Last week, it was reported that the EU Commission’s draft for a new proposal to regulate the use of artificial intelligence – the so-called AI Act – had been prematurely leaked. The Commission has now presented its official proposal.
The official proposal is much similar to the Commission draft recently published online. However, the regulation’s penalty fees have been raised, and the prohibition on generalised and indiscriminate mass surveillance has been narrowed down.
On Wednesday, after a few days of speculations regarding the draft proposal that was leaked on the internet last week, the Commission published its official proposal for a new AI Act.
The official proposal, much like the draft, targets actors who provides or uses AI systems – with some exceptions for AI systems covered by sector specific legislation and AI used for military purposes. An AI system is defined in the proposal as a software developed using certain methods or techniques – e g machine learning or inductive programming – that, for a given set of human-defined objectives, can generate content, predictions, recommendations, or decisions influencing the environments with which they interact.
Article 5 of the regulation proposal sets forth a general prohibition against certain kinds of AI. The prohibitions targets AI systems that:
- deploys “subliminal techniques” in order to distort a person’s behaviour so as to cause that person, or another person, physical or psychological harm,
- exploits the vulnerabilities of a group of persons due to their age, physical or mental disability, to distort the behaviour of a person pertaining to that group in a manner that causes that person, or another person, physical or psychological harm,
- is provided or used by public authorities to evaluate or classify the trustworthiness of natural persons based on their behaviour or personality characteristics in a way that is detrimental or unfavourable (i e social scoring).
As opposed to the draft proposal, the official proposal does not contain a prohibition per se against “generalised and indiscriminate mass surveillance”. Instead, the official proposal prohibits the use of “real-time remote biometric identification systems in publicly accessible spaces for the purpose of law enforcement”. The prohibition applies to e g live camera surveillance with face recognition software deployed by the police in public transportation facilities or shopping malls. According to the preamble, the prohibition is limited to “physical spaces”, and does not apply within online environments. The prohibition also provides an exemption for e g targeted search operations regarding missing children, victims of crime and certain criminal suspects.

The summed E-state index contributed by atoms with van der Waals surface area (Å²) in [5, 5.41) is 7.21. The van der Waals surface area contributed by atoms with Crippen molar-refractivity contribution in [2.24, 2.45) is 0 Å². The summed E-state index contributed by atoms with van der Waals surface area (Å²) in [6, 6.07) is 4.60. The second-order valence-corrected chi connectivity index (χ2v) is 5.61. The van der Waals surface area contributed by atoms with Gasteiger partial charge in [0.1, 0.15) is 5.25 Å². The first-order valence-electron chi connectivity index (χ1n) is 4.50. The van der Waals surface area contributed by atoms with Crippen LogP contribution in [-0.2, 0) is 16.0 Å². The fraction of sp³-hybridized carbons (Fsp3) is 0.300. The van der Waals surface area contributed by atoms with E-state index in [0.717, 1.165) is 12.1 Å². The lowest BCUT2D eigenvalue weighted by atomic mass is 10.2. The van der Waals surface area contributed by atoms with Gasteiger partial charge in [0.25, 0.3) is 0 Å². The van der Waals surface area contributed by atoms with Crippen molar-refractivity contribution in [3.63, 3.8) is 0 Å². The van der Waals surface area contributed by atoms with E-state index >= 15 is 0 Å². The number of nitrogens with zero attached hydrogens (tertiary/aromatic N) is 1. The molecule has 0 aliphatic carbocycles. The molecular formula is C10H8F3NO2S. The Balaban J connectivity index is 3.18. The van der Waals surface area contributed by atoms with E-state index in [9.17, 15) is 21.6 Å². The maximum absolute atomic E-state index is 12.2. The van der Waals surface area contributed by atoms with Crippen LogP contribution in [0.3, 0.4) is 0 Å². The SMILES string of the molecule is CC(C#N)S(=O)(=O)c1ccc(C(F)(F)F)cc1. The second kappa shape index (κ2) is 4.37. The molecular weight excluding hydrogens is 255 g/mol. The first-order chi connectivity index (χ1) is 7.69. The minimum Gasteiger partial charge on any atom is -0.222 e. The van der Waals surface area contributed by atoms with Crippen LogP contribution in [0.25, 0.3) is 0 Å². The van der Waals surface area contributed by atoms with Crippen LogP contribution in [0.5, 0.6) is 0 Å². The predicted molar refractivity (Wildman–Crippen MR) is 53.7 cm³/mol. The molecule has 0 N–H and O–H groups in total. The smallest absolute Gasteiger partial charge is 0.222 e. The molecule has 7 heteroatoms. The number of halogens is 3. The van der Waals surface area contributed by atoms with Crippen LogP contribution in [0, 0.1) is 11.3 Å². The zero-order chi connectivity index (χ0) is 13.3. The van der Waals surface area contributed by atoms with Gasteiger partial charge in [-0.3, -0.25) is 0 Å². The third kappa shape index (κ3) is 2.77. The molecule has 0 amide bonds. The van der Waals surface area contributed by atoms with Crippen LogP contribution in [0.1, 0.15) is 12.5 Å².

The proposal also contains special requirements for “high risk” AI systems. “High risk” AI-systems, according to the proposal, includes AI used in and for recruitment, admittance to educational institutions, assessment of students, credit assessments, assessments of evidence within criminal investigations, asylum assessments, and judicial assessments in courts of law. It is proposed, for instance, that such systems shall be trained and tested on the basis of input that is “relevant, representative and free of errors and complete”, that the system shall enable automatic “logging” of system events and use, that the systems functioning shall be transparent, and that the system shall be subject to the oversight and control of human beings.
Some additional transparency obligations are also provided for AI systems that are not considered “high risk”. According to article 52 of the proposal, AI systems intended to interact with natural persons shall be developed in such a way that natural persons are informed that they are interacting with an AI system, unless this is obvious from the circumstances. Users of AI systems that generate or manipulate image, audio or video content that appreciably resembles existing persons, places, objects, or events (so called “deep fakes”) shall disclose that the content has been artificially created or manipulated. Users of an “emotion recognition system” or a “biometric categorisation system” shall inform any natural persons exposed of the operation of the system.
The transparency obligations in article 52 do not apply for lawful use of AI systems intended to o detect, prevent, and investigate criminal offences. The special transparency obligation targeting the use of “deep fakes” further exempts cases where the use is necessary for the exercise of freedom of expression and freedom of the arts and sciences.
In accordance with the leaked draft, the official proposal contains mandatory rules on turnover-based penalty fees in cases of non-compliance with the regulation – e g with regards to the general prohibitions set forth in article 5.
But the maximum penalties prescribed in the official proposal have been raised – from 4 to 6 percent of the infringing company’s global annual turnover.
The Commission’s proposal will now be assessed by the European Parliament and the European Council within the ordinary legislative procedure. If the proposal is adopted, it will be directly applicable within EU member states.
The Commission’s official proposal and further information about the initiative is available here.
If you have any questions regarding the draft proposal, or want to know more about the Commission’s approach towards artificial intelligence, please feel free to contact attorneys Esa Kymäläinen and Jonas Forzelius of TIME DANOWSKY Advokatbyrå.